From Jericho to Berlin, Belfast to Israel, the construction and destruction of walls has always carried heavy political symbolism.
The recent spat between Donald Trump and the Pope, on the subject of the proposed wall to separate Mexico and the United States, illustrates this perfectly.
It’s not every day that religious and political leaders lock horns on the right and wrongs of construction projects, but then we seem to be living in strange times.
I only say this as earlier this month I attended a ceremony held at the Houses of Parliament, a ceremony where a wall was built, right at the foot of Big Ben.
Hosted by Derby North MP Amanda Solloway, and attended by the likes of Labour Leader Jeremy Corbyn and Housing Minister Brandon Lewis, this was a pretty major event that made for a superb photo opportunity.
In this case, the symbolism of the wall was to bring attention to the skills shortage in construction, and most particularly the art of bricklaying.
The event had a real Derbyshire feel and it was great to see another local-born innovation play out at the heart of our democracy.
Its main instigator was the effervescent Ian Hodgkinson, owner of Hodgkinson Builders who, having created a successful Brickwork Academy with Derby College, was using the occasion to announce its expansion into a National Construction Academy.
Delivered in partnership with the dynamic Derby-based training provider 3aaa, the National Construction Academy will be rolled out across the UK and aims to attract and train greater numbers of young people into this skilled, and very well paid, employment.
Ian literally wears his passion on his sleeve – replete in his famous ‘brick suit’, his message is simple and serious, there is a shortage of talent to build the UK.
My take-out was his comment that the annual target to build 250,000 houses in the UK is unachievable as there are only 250,000 bricklayers.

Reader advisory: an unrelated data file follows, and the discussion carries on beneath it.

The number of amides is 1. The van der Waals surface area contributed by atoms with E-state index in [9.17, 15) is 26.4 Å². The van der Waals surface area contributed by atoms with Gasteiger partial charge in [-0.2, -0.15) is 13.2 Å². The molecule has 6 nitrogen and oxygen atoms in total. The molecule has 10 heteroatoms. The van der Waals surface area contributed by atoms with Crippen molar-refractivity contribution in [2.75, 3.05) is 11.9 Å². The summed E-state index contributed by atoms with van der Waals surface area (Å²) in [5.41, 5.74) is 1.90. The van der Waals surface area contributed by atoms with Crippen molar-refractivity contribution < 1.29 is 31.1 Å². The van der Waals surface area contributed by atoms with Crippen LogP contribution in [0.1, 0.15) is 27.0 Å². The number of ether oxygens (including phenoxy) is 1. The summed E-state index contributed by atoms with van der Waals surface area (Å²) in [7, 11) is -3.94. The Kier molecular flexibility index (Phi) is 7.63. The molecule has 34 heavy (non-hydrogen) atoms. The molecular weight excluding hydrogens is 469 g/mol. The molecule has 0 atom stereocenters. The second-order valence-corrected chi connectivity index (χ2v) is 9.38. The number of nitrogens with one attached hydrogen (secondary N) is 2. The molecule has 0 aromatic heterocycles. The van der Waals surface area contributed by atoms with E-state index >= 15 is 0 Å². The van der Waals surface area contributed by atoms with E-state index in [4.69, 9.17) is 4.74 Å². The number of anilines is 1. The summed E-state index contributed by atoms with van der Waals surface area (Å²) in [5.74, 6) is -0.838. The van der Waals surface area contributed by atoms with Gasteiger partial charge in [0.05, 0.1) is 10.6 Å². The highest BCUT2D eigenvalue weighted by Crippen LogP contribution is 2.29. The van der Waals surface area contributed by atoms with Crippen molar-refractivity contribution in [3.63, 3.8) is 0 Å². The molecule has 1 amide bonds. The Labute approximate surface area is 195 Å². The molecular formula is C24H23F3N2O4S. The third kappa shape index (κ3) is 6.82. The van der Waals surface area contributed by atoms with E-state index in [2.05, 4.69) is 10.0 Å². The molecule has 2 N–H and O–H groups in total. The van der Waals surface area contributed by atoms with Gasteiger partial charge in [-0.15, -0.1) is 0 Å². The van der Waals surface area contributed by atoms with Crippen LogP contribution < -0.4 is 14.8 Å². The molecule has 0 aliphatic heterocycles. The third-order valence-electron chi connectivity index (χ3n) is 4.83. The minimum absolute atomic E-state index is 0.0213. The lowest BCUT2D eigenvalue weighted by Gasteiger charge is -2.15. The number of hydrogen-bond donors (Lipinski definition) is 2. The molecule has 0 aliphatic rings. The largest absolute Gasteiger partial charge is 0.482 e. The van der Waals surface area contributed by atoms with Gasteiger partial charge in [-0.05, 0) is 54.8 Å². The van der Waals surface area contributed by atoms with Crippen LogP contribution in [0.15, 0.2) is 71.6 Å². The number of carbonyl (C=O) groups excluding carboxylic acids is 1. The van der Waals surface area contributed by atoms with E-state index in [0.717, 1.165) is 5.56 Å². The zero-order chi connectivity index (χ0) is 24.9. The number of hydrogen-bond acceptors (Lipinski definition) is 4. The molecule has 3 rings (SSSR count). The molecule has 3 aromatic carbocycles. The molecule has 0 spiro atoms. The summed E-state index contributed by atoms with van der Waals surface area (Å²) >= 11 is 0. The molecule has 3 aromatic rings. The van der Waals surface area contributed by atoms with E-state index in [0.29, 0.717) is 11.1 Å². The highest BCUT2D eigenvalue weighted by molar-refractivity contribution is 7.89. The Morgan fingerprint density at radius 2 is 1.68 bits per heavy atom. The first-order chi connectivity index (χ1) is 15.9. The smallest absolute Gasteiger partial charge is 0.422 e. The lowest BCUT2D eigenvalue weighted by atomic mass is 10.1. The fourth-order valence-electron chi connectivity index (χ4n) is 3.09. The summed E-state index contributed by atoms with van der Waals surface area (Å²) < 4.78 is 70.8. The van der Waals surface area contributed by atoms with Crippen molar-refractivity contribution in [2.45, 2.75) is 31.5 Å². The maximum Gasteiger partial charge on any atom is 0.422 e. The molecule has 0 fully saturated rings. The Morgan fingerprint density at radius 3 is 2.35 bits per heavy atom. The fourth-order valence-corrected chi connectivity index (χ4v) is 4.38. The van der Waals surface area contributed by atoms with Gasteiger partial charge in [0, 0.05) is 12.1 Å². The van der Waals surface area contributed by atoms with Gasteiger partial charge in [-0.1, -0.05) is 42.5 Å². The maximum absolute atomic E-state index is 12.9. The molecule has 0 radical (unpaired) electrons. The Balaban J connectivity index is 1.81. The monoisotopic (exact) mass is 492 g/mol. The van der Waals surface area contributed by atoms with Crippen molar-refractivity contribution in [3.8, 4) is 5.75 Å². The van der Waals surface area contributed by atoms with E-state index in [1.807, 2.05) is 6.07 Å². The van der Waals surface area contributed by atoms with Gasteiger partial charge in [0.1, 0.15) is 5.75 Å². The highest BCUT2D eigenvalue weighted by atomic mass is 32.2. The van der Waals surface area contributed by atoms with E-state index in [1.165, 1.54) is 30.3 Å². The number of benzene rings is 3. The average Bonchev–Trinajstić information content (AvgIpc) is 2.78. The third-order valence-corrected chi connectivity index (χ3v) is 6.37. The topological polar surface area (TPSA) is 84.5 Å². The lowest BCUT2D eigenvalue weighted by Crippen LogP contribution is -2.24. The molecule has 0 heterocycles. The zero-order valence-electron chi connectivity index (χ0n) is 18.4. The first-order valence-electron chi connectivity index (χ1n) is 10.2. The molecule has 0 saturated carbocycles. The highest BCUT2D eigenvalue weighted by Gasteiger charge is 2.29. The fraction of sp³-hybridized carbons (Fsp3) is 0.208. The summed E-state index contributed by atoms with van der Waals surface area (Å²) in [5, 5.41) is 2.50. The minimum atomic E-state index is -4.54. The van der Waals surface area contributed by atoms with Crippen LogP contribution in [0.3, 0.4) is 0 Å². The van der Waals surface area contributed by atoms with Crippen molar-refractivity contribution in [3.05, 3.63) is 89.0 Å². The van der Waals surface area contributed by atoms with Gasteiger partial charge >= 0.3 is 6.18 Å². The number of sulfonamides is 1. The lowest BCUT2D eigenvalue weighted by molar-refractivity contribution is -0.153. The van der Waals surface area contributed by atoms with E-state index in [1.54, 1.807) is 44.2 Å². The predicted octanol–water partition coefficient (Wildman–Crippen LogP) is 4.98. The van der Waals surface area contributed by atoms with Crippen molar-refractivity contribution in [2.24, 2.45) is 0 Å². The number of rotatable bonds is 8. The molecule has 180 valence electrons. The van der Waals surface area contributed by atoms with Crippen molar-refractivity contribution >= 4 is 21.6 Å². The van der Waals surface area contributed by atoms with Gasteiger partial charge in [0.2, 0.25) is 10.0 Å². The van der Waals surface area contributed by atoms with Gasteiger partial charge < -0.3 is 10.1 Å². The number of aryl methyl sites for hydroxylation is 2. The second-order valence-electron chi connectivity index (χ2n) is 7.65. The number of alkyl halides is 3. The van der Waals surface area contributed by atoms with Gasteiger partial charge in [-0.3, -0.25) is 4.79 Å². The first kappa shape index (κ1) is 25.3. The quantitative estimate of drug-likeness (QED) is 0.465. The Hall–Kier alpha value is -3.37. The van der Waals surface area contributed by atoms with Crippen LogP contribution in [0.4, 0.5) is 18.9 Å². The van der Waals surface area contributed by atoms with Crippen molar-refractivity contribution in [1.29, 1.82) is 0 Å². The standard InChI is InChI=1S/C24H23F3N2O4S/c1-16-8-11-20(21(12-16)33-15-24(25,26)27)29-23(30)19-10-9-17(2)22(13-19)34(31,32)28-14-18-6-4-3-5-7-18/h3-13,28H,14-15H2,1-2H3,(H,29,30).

The UK seems to go around in circles when it comes to education and skill shortages.
Government after government love setting targets and launching initiatives, they are brilliant at talking the talk, but rarely walk the walk.
By all accounts, we are not only short of bricklayers but also doctors, engineers, teachers, care workers and a myriad of roles and professions.
As a country we spend a fortune on education and training, yet we still face the disconnect between supply and demand in the labour market.
I don’t want to depress you, but the challenge does seem to be pretty fundamental.
In educational terms the UK has slipped down the OECD tables, where we now stand 20th out of 24 for Maths and Science. Astonishingly, we rank 22nd out of 24 for English.
Only half of our school leavers achieve 5 GCSEs including Maths and English, that’s after 11 years of full-time education.
The world of business has a stark choice – to stand back and criticise the whole shooting match or get involved and support change.
In Derby, increasing numbers are choosing to get involved - from Ian and his Academies to the hundreds who sit as governors, act as mentors or provide valuable work experience.
All staff at Marketing Derby have committed to volunteering time to support Enterprise for Education (E4E), the activity co-ordinated by Derby City Council and delivered by business.
E4E provides CV workshops, mentoring and mock interviews within schools and I recently did my first mock interview stint at Murray Park.
I was incredibly impressed by the quality of the students but also witnessed first hand the need to help identify their talent beyond academic grades and to open their horizons to opportunities – raising aspiration and challenging comfort zones.
Just as the Hodgkinson wall was demolished at the end of the Parliament event, so must the wall between business and education, and it’s time for business to get involved.